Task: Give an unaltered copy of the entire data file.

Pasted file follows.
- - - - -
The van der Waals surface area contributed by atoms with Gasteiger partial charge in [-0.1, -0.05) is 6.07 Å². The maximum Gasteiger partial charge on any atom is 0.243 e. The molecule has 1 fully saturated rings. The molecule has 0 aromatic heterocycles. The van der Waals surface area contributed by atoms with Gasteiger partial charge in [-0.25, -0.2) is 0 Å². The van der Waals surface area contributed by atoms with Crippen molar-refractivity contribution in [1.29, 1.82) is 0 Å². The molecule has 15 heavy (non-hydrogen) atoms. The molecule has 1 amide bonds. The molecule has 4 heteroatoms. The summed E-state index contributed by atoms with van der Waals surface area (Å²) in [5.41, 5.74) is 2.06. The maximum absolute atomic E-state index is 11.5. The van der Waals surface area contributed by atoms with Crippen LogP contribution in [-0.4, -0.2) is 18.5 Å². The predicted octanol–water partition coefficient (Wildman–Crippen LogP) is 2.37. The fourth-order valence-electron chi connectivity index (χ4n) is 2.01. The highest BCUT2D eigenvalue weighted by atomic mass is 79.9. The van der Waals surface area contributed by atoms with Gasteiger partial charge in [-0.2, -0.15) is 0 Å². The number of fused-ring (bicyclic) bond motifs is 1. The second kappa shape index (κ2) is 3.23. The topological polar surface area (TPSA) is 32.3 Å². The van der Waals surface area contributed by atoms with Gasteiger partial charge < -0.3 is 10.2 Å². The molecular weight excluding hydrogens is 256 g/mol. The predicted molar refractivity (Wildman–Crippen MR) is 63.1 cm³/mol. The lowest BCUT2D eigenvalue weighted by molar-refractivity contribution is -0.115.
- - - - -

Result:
The van der Waals surface area contributed by atoms with Gasteiger partial charge in [-0.1, -0.05) is 6.07 Å². The maximum Gasteiger partial charge on any atom is 0.243 e. The molecule has 1 fully saturated rings. The molecule has 0 aromatic heterocycles. The van der Waals surface area contributed by atoms with Gasteiger partial charge in [-0.25, -0.2) is 0 Å². The van der Waals surface area contributed by atoms with Crippen molar-refractivity contribution in [1.29, 1.82) is 0 Å². The molecule has 15 heavy (non-hydrogen) atoms. The molecule has 1 amide bonds. The molecule has 4 heteroatoms. The summed E-state index contributed by atoms with van der Waals surface area (Å²) in [5.41, 5.74) is 2.06. The maximum absolute atomic E-state index is 11.5. The van der Waals surface area contributed by atoms with Crippen LogP contribution in [-0.4, -0.2) is 18.5 Å². The predicted octanol–water partition coefficient (Wildman–Crippen LogP) is 2.37. The fourth-order valence-electron chi connectivity index (χ4n) is 2.01. The highest BCUT2D eigenvalue weighted by atomic mass is 79.9. The van der Waals surface area contributed by atoms with Gasteiger partial charge in [-0.2, -0.15) is 0 Å². The number of fused-ring (bicyclic) bond motifs is 1. The second kappa shape index (κ2) is 3.23. The topological polar surface area (TPSA) is 32.3 Å². The van der Waals surface area contributed by atoms with Gasteiger partial charge < -0.3 is 10.2 Å². The molecular weight excluding hydrogens is 256 g/mol. The predicted molar refractivity (Wildman–Crippen MR) is 63.1 cm³/mol. The lowest BCUT2D eigenvalue weighted by molar-refractivity contribution is -0.115.